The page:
A New World – post covid

If there is such a thing as a new world, it has arrived. All who made the journey have given up old habits, acquired new skills, the word ‘time tested‘ has become obsolete and ‘planning for the future‘ is a bubble that has burst. The first adventurous lot are arriving in their dinghys and boats exhausted but hopeful and excited.


If there is such a thing as a new world, it has arrived

The rest will follow in big steam ships meant for the general populace. No, this is not a scene from a sci-fi flick, its the reality of a reinvented human kind that lives today as we wrestle with holding covid at bay.


One invisible enemy has united mankind and helped clean up the world of physical excesses, mental garbage, and imagined dysfunctional systems like finance, education, work and governments.

One invisible enemy has united mankind

Real Reading Material

WEC Challenges & opportunities in the post covid world

Whats at risk: An 18 month view of a post covid world

Consumer trends after the virus

Office work will never be the same

Insights and implications for Business

Behavioural trends that will reshape our world

Economic impact of Covid-19 on India

The world will be less global and less urban

Reimagining a post Covid world

What should tomorrow look like

Book browsing will change forever

Even more serious Reading

Footprints – David Farrier

David Farrier explores the traces we will leave for the very distant future. Modern civilization has created objects and landscapes with the potential to endure through deep time, whether it is plastic polluting the oceans and nuclear waste sealed within the earth or the 30 million miles of roads spanning the planet. Our carbon could linger in the atmosphere for 100,000 years, and the remains of our cities will still exist millions of years from now as a layer in the rock. These future fossils have the potential to reveal much about how we lived in the twenty-first century.

Storm before the Calm – George Friedman

George Friedman turns to the future of the United States. Examining the clear cycles through which the United States has developed, upheaved, matured, and solidified, Friedman breaks down the coming years and decades in thrilling detail.
American history must be viewed in cycles—particularly, an eighty-year “institutional cycle” that has defined us (there are three such examples—the Revolutionary War/founding, the Civil War, and World War II), and a fifty-year “socio-economic cycle” that has seen the formation of the industrial classes, baby boomers, and the middle classes. These two major cycles are both converging on the late 2020s—a time in which many of these foundations will change. The United States will have to endure upheaval and possible conflict, but also, ultimately, increased strength, stability, and power in the world.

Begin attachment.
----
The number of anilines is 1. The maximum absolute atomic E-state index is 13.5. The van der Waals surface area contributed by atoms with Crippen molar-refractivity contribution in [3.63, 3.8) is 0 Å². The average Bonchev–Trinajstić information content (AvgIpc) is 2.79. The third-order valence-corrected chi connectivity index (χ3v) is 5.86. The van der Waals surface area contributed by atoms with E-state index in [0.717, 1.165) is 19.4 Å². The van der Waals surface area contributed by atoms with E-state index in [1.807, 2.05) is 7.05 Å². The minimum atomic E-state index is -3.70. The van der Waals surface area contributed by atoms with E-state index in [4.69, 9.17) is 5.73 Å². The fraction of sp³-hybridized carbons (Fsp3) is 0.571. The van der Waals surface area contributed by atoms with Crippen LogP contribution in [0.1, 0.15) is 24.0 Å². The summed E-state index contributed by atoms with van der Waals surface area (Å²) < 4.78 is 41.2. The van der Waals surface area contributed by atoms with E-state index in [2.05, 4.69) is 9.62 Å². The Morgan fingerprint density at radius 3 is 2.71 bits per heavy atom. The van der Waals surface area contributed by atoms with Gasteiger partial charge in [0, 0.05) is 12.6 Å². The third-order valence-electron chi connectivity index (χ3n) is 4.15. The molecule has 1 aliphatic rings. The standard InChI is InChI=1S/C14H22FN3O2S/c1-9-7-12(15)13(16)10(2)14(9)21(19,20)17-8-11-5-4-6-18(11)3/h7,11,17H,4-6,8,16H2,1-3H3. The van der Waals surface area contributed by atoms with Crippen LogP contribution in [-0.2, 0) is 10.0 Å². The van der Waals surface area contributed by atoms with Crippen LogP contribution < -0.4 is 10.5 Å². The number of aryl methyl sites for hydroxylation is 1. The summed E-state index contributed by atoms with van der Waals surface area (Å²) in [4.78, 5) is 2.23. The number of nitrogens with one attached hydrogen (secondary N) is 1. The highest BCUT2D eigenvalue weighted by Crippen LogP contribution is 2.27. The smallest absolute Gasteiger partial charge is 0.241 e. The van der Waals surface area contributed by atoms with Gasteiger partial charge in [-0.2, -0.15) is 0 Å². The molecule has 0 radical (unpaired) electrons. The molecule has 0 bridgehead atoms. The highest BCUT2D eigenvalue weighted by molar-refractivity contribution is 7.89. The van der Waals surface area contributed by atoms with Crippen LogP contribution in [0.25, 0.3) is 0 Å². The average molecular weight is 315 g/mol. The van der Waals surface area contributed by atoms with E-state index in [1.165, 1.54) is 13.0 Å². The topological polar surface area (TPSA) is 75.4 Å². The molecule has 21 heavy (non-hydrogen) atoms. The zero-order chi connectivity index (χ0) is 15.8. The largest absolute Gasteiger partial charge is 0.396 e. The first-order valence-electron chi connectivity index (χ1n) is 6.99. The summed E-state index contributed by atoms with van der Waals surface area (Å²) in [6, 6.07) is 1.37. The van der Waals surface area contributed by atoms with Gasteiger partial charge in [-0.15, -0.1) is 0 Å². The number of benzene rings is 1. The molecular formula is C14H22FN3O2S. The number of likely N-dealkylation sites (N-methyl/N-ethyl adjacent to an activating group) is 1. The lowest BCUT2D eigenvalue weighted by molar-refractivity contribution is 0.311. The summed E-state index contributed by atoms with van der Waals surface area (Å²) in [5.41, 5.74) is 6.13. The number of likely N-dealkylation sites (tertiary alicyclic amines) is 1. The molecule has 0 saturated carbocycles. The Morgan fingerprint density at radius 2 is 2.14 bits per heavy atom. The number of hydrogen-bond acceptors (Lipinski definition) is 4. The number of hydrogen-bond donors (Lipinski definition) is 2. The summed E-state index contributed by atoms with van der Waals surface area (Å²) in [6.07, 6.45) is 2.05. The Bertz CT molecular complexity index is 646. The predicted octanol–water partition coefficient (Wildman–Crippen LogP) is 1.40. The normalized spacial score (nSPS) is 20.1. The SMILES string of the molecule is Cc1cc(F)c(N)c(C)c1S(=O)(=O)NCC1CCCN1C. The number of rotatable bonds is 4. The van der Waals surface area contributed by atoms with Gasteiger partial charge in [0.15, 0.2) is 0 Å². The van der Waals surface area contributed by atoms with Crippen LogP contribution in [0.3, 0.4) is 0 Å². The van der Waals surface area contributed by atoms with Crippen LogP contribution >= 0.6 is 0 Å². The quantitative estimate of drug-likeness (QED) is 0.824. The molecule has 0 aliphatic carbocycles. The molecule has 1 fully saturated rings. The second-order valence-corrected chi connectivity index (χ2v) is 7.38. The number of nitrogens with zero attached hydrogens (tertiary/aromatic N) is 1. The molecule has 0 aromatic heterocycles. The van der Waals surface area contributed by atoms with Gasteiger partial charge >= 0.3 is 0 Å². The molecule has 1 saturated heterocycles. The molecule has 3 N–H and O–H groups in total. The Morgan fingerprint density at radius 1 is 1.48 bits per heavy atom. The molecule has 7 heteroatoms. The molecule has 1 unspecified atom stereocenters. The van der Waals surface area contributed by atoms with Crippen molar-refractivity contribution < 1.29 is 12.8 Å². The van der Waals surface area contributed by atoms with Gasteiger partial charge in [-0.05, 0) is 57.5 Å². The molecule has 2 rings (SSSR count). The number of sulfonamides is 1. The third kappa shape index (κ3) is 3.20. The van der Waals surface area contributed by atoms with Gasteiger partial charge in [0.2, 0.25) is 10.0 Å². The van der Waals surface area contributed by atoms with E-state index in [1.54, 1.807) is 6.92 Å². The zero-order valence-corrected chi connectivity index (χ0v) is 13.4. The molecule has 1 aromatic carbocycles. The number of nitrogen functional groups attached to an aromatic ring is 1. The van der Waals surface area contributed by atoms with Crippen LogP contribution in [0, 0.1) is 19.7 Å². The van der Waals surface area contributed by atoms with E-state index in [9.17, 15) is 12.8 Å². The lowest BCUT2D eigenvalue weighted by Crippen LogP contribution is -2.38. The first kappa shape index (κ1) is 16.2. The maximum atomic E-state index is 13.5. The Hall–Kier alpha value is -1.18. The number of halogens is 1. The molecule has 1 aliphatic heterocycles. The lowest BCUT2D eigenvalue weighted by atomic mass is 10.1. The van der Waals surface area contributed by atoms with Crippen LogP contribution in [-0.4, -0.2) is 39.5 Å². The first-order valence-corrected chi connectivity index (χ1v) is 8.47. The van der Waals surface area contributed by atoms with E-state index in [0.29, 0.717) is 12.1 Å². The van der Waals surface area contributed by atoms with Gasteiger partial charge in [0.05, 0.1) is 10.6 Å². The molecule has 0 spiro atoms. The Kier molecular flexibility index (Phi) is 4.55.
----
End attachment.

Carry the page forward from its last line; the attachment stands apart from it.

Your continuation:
Unreported Truths about COVID-19 – Alex Berenson

Alex Berenson provides a counterweight to media hysteria about coronavirus in this series of short booklets answering crucial questions about COVID. Drawing on primary sources from all over the world – including state and national-level government data, Centers for Disease Control reports, and papers in prominent scientific journals – Unreported Truths about COVID-19 and Lockdowns offers clear, concise, and measured answers to some of the most important questions around the coronavirus: How are COVID deaths counted? How many Americans are likely to die in a worst-case scenario? What is the evidence that lockdowns do or do not help reduce the spread of the illness? Are masks an effective way to reduce the spread? Why did the forecasts for coronavirus hospitalizations prove so wrong? Are children at serious risk from coronavirus? What has the mental health impact of lockdowns been?Whether you have been skeptical of the media’s panicked reporting all along or are just starting to wonder why the predictions of doom from March and April have not come to pass, this guide will provide you with the factual, accurate, and impeccably sourced information you need.

Two steps to start a great productive day

When you are in the race for peak productivity, the start of a day really matters. Like any race there is a start and a finish for productive days too. If you have watched athletes prepare for a sprint, they take a couple of minutes before the start of the race to set the mental state, to run through their goals and primary focus for the match. Something similar for productive days is called setting the pace. Even if you don’t follow rules like a robot, sticking to the general idea of a great start through the week will maximize your productive days.